During our drive we decided to stop for a coffe and the next place was called Duck.  The locals have really made the most of the name with places like Duck Duck Burgers, All Ducked out and The Duck House.  But we all loved the tshirts and things with Shut the Duck Up on them - I bought a sticker for the boat!  We did want to see the wild ponies but to see them we found that we really needed to go on a "pony trek" in a vehicle but they wanted $49 for adults and $39 for seniors and we decided that we didn't really want to see the ponies that much!  We found a lovely park at Currituck Lighthouse to have our picnic - again we were joined by some ducks.  Eddie has invested in a 12 volt fridge which plugs into the cigarette lighter in the back of his Ford Explorer so our picnics are always nice and chilled which is just as well as the temperature is still at least 28 degrees Celsius.  After lunch Richard and I wandered to the lighthouse but fortunately we had decided not to climb it as they closed it as we arrived as they could hear thunder rumbling in the distance.  The lighthouse is 165 feet high and was built, in 1875, of bricks - 1 million of them!  The walls at the base are 5 foot 8 inches - I am 5 foot 8 inches!  As we drove home the storm broke though we didn't have any thunder or at least we didn't hear any.

We stayed locally today going firstly to Hatteras lighthouse. Hatteras is the tallest lighthouse in the USA and the current structure is the third on the site.  However it wasn't built where it is now as in 1999 it was moved 2900 feet as it was then only 150 feet from the shore.  It was moved over a period of 23 days of on huge rollers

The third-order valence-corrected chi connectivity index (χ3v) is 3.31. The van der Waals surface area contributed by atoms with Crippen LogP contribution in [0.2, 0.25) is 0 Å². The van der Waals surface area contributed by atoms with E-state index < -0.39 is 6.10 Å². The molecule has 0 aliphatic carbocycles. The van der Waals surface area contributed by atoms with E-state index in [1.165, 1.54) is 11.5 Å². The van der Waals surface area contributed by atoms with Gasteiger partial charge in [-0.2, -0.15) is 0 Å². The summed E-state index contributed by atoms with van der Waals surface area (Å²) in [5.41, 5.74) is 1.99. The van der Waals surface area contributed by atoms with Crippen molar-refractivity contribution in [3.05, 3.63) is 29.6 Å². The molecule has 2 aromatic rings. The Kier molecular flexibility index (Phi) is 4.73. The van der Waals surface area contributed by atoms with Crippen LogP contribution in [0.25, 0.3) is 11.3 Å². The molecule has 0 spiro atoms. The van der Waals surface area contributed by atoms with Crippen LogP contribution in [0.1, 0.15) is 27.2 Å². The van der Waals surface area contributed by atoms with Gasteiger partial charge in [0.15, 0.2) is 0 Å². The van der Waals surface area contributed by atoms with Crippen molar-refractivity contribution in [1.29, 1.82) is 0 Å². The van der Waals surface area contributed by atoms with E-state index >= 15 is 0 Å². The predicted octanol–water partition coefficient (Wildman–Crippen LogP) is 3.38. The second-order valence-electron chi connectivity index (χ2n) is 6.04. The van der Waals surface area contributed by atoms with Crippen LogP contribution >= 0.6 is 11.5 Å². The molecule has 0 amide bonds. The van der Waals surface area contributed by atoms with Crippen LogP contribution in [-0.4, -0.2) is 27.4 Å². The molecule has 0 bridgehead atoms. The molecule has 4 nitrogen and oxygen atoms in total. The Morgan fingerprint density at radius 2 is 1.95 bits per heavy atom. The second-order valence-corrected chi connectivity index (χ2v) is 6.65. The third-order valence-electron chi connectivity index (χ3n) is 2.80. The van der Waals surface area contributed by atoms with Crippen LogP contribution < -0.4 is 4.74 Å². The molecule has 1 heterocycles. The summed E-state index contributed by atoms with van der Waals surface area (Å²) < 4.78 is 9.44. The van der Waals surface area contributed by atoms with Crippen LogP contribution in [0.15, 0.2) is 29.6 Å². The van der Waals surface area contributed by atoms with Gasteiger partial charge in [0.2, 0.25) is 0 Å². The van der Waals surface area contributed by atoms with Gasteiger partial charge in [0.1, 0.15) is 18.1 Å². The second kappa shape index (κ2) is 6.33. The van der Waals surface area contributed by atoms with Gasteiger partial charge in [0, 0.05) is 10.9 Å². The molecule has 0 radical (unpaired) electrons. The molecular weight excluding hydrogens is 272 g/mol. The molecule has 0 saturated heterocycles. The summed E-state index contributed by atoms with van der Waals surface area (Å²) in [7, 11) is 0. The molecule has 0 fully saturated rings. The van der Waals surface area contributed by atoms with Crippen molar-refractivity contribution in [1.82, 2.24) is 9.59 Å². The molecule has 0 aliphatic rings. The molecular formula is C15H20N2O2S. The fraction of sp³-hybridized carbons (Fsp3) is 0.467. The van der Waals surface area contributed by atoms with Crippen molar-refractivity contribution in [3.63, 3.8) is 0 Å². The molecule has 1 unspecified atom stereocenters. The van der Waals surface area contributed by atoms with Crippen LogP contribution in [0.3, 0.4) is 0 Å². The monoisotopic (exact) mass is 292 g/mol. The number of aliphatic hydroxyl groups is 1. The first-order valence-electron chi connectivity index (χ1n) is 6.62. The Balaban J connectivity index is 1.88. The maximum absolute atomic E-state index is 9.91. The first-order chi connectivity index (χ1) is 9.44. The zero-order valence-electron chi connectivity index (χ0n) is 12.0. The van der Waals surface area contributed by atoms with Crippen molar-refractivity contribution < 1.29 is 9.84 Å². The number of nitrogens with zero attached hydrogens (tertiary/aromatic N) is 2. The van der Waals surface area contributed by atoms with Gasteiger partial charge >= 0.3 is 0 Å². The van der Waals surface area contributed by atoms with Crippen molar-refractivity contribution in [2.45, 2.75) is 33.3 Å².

The lighthouse is 198 feet high and was built in 1870 and was the first warning lighthouse - previous ones had been welcoming lights.  We heard an interesting story about the town of Nags Head - apparently wreckers used to walk a horse up and down the beach with a light attached to it, when sailors saw the light they would think it was a safe harbour but would then run aground and end up on the shore - wrecked.  

We just had to climb the 257 steps up to the top where we had wonderful views all around.  In fact we were very lucky as they had to close the lighthouse after us as thunder had been heard.  Apparently if thunder is heard they have to close the lighthouse for 30 minutes then if more thunder is heard the 30 minutes has to start again.  

After our climb we listened to a Ranger telling us all about hurricanes.  I found it fascinating and certainly know a lot more about them now.  It seems that the Outer Banks get more hurricanes than anywhere else in the world because of their location.

We went back home for lunch before going to the Graveyard of the Atlantic museum.  It was very interesting but I think a lot more could have been done.  Because of the Diamond Shoal about 500 ships were wrecked but to be honest I didn't think they made enough of this.  What I did find interesting though is that the first MayDay call from the Titanic was heard by a coastguard on Hatteras.  He informed his head office in New York but they said that the Titanic couldn't possibly be in difficulty and to ignore the message!  So I blame the Americans for the loss of life on the Titanic!

We got back to the house and Eddie made one of his wonderful paellas for dinner - they are legendary 😀